At Wednesday night’s meeting, Jersey City’s Municipal Council members approved a feasibility study of a potential income tax to fund the Jersey City Board of Education. It also greenlighted a residential development project on Route 440, agreed to pay another big bill for Covid-19 spending, and scheduled an April 27 public hearing concerning the sale of cannabis-containing edibles to youths by smoke-shops and candy stores.
After some debate, the council voted 7–1, with Ward D Councilman Yousef Saleh the lone dissenter and Council President Joyce Watterman absent, to petition the state Treasury Department “to conduct a feasibility study to determine the revenue potential of a local income tax on Jersey City residents to fund the Jersey City Board of Education.”
That study, the resolution continues, “should provide revenue projections taxing various income bracket at rates not to exceed one percent to help close the funding gap.”
It is hoped that the new tax dollars will help plug a $184 million revenue shortfall projected for the 2022–2023 school year.
“I don’t see residents stomaching this,” Saleh said.
A better approach, Saleh said, would be “lobbying the state to give us back the money they cut from aid to local schools.” According to Saleh, the federal government stipulated that under the CARES (Coronavirus Aid, Relief and Economic Security) Act it would not allow funding to local school districts to be cut. Nonetheless, the city’s share of local school aid was trimmed, he said.
The Board of Ed should also be tapping whatever revenue was collected by the city through the local payroll tax to help reduce the fiscal gap, Saleh said.
And, Saleh said, more focus should be given to “internal controls” over spending by the district and the city. “We need more accountability on both sides.”
Ward C Councilman Richard Boggiano reiterated his frustration with the state, which he said had passed three legislative initiatives since 1976 to deliver more money to local schools but had little or no evidence to show that those initiatives had succeeded. “People have had enough,” he said.
Still, Boggiano ended up voting “yes” for the study.
Ward A Councilwoman Denise Ridley was also skeptical about the proposal’s merits. “I don’t believe in double-taxing people,” she said, “but since it’s just a study, I vote ‘yes.’”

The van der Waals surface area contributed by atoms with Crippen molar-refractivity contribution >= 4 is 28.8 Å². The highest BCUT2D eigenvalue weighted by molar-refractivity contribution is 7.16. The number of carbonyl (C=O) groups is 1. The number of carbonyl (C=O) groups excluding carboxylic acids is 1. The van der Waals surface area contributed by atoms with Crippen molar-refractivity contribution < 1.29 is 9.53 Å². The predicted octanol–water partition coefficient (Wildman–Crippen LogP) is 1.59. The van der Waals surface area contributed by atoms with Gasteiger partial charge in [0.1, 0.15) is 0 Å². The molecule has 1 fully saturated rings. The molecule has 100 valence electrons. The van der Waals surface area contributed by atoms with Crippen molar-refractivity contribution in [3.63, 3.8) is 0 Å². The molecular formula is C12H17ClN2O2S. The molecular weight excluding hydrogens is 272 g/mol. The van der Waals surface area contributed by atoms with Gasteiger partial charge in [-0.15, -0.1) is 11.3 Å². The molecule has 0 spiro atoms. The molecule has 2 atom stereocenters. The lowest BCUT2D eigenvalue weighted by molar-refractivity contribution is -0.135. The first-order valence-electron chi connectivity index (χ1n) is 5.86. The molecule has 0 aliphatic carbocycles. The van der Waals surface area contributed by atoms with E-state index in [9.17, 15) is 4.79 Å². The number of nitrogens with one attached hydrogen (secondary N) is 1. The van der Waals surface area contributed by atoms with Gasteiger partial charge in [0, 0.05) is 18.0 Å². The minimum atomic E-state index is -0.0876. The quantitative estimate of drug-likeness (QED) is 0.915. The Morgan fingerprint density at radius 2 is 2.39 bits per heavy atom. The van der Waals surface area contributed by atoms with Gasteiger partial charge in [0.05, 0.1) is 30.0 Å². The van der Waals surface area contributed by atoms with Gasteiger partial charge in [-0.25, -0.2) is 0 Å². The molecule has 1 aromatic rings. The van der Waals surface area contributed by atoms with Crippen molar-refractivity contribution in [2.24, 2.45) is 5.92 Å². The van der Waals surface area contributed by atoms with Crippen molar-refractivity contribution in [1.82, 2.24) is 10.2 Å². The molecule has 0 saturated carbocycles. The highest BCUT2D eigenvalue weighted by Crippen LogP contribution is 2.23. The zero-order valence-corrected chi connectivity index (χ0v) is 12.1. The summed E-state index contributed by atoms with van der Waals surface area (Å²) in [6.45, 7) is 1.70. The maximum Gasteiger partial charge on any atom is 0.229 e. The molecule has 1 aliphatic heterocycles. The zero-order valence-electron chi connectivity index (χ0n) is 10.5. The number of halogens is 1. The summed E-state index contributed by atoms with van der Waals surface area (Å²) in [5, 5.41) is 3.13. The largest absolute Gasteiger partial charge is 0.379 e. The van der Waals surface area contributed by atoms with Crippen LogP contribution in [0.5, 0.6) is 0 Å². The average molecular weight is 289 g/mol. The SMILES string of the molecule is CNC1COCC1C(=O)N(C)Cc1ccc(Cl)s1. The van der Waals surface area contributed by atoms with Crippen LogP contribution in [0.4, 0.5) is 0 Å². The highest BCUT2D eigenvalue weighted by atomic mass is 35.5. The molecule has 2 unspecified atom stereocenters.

Ward E Councilman James Solomon and Councilman-at-large Daniel Rivera were more upbeat about the undertaking. “It’s important to be pro-active,” Solomon said. “I welcome the study.”
Rivera called the measure “an excellent (beginning) to start the research.”
After much back and forth, the council adopted amendments to the mixed-use Water Street Redevelopment Plan that will allow the builders, Robert and James Caulfield (formerly of Fields Development Co.) to transfer to the city two parcels on the east side of Rt. 440—for possible widening of the highway—in return for the right to build across the street.
The project will provide more than 600 new market-rate apartments, nearly 30,000 square feet of retail space, and a garage with nearly 400 spaces.
Residents Chris Gadsden and Jeanne Daly said that the development team was getting an unfair pass by not being required to include “affordable” apartments—as provided for under the city’s IZO (Inclusionary Zoning Ordinance), but city Corporation Counsel Peter Baker said the project got city approvals in November 2021, thereby predating the IZO and exempting it from regulation.
Gadsden cautioned that the developer has a dubious track record under the name of Katerra, which, he said, failed to meet payroll tax obligations and then filed for bankruptcy. The developer’s attorney, James McCann, said Katerra has no connection to the Water Street project.
Ward B Councilwoman Mira Prinz-Arey said that while she, too, would like to see more affordable housing in the West Side, like University Place and other projects that have accompanied smaller developments in the area, the development will benefit the neighborhood because the Caulfields have pledged to undertake “storm flood mitigation” in the area, add 40 public parking spaces, and install street lighting.
“After 440 Farms closed,” Prinz-Arey said, “we had to close the street. We couldn’t police it due to crime in the area.”
The property transfer will also benefit the city, the councilwoman said, because down the road when 440 is widened, the city would likely have had to pay out “millions” to acquire the rights-of-way along that side of the highway.
On the public health front, after receiving further information about expenditures for Covid-19 test kits and the staffing of pop-up test sites starting late last year, the council voted 5–2–1, with Solomon and Gilmore dissenting and Saleh abstaining, to pay Bespoke Health LLC, of New York, $1 million under an “emergency contract.”
Gilmore took issue with the financial breakdown provided by the city. “They’re charging $65,000 for one day of testing?….This is crazy,” he said. Paying this bill, “makes us look bad….”